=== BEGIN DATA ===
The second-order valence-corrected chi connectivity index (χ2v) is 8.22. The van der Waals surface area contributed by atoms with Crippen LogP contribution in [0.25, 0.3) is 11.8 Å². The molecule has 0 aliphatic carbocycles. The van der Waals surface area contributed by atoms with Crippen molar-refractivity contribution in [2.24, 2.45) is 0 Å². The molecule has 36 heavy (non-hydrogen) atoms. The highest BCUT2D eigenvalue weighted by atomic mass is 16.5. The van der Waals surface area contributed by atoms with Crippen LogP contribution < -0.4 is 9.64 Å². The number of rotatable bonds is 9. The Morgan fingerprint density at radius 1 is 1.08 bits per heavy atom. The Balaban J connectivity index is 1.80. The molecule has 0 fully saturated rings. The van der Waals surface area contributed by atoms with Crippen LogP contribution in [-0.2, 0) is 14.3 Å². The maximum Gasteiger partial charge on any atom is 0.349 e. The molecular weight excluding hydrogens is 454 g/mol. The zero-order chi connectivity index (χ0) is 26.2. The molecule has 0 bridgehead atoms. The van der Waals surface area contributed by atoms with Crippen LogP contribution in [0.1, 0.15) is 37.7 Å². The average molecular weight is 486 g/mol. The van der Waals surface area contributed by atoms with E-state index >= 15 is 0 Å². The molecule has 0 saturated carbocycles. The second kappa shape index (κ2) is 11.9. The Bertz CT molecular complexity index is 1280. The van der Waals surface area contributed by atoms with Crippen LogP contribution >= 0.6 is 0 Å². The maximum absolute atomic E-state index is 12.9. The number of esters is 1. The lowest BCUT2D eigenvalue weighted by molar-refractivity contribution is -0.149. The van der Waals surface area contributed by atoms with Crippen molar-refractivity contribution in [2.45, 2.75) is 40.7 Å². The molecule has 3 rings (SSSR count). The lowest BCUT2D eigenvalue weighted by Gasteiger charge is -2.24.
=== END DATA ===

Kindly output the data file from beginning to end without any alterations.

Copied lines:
The second-order valence-corrected chi connectivity index (χ2v) is 8.22. The van der Waals surface area contributed by atoms with Crippen LogP contribution in [0.25, 0.3) is 11.8 Å². The molecule has 0 aliphatic carbocycles. The van der Waals surface area contributed by atoms with Crippen molar-refractivity contribution in [2.24, 2.45) is 0 Å². The molecule has 36 heavy (non-hydrogen) atoms. The highest BCUT2D eigenvalue weighted by atomic mass is 16.5. The van der Waals surface area contributed by atoms with Crippen LogP contribution < -0.4 is 9.64 Å². The number of rotatable bonds is 9. The Morgan fingerprint density at radius 1 is 1.08 bits per heavy atom. The Balaban J connectivity index is 1.80. The molecule has 0 fully saturated rings. The van der Waals surface area contributed by atoms with Crippen LogP contribution in [-0.2, 0) is 14.3 Å². The maximum Gasteiger partial charge on any atom is 0.349 e. The molecular weight excluding hydrogens is 454 g/mol. The zero-order chi connectivity index (χ0) is 26.2. The molecule has 0 bridgehead atoms. The van der Waals surface area contributed by atoms with Crippen LogP contribution in [0.1, 0.15) is 37.7 Å². The average molecular weight is 486 g/mol. The van der Waals surface area contributed by atoms with E-state index >= 15 is 0 Å². The molecule has 0 saturated carbocycles. The second kappa shape index (κ2) is 11.9. The Bertz CT molecular complexity index is 1280. The van der Waals surface area contributed by atoms with Crippen LogP contribution >= 0.6 is 0 Å². The maximum absolute atomic E-state index is 12.9. The number of esters is 1. The lowest BCUT2D eigenvalue weighted by molar-refractivity contribution is -0.149. The van der Waals surface area contributed by atoms with Crippen molar-refractivity contribution in [2.45, 2.75) is 40.7 Å². The molecule has 3 rings (SSSR count). The lowest BCUT2D eigenvalue weighted by Gasteiger charge is -2.24.